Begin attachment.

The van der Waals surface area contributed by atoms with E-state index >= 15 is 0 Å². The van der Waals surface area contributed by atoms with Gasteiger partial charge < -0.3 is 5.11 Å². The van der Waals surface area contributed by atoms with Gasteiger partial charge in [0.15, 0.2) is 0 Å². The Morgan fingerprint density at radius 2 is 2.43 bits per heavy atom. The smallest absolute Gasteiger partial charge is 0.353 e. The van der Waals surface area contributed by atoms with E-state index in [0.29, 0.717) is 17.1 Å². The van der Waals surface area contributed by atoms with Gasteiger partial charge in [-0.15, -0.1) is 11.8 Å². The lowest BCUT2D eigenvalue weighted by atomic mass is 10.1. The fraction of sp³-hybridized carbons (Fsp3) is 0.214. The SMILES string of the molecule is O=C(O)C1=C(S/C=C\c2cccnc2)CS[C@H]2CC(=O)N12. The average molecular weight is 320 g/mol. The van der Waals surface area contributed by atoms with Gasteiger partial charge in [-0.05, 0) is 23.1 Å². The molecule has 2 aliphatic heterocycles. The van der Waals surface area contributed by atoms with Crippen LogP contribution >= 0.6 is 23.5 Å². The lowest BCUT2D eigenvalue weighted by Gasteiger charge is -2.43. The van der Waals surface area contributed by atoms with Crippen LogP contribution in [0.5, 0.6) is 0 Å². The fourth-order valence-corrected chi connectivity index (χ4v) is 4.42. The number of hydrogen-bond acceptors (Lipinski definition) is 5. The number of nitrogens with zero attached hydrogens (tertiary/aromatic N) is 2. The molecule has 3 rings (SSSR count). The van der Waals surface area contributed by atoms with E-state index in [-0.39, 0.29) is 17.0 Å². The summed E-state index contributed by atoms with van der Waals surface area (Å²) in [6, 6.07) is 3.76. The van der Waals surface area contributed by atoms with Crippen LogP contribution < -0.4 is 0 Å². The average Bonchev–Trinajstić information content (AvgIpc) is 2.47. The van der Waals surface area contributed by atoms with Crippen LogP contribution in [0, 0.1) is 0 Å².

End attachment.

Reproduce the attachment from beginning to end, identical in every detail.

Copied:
The van der Waals surface area contributed by atoms with E-state index >= 15 is 0 Å². The van der Waals surface area contributed by atoms with Gasteiger partial charge < -0.3 is 5.11 Å². The van der Waals surface area contributed by atoms with Gasteiger partial charge in [0.15, 0.2) is 0 Å². The Morgan fingerprint density at radius 2 is 2.43 bits per heavy atom. The smallest absolute Gasteiger partial charge is 0.353 e. The van der Waals surface area contributed by atoms with E-state index in [0.29, 0.717) is 17.1 Å². The van der Waals surface area contributed by atoms with Gasteiger partial charge in [-0.15, -0.1) is 11.8 Å². The lowest BCUT2D eigenvalue weighted by atomic mass is 10.1. The fraction of sp³-hybridized carbons (Fsp3) is 0.214. The SMILES string of the molecule is O=C(O)C1=C(S/C=C\c2cccnc2)CS[C@H]2CC(=O)N12. The average molecular weight is 320 g/mol. The van der Waals surface area contributed by atoms with Gasteiger partial charge in [-0.05, 0) is 23.1 Å². The molecule has 2 aliphatic heterocycles. The van der Waals surface area contributed by atoms with Crippen LogP contribution >= 0.6 is 23.5 Å². The lowest BCUT2D eigenvalue weighted by Gasteiger charge is -2.43. The van der Waals surface area contributed by atoms with Crippen LogP contribution in [0.5, 0.6) is 0 Å². The fourth-order valence-corrected chi connectivity index (χ4v) is 4.42. The number of hydrogen-bond acceptors (Lipinski definition) is 5. The number of nitrogens with zero attached hydrogens (tertiary/aromatic N) is 2. The molecule has 3 rings (SSSR count). The van der Waals surface area contributed by atoms with E-state index in [-0.39, 0.29) is 17.0 Å². The summed E-state index contributed by atoms with van der Waals surface area (Å²) in [6, 6.07) is 3.76. The van der Waals surface area contributed by atoms with Crippen LogP contribution < -0.4 is 0 Å². The average Bonchev–Trinajstić information content (AvgIpc) is 2.47. The van der Waals surface area contributed by atoms with Crippen LogP contribution in [0, 0.1) is 0 Å².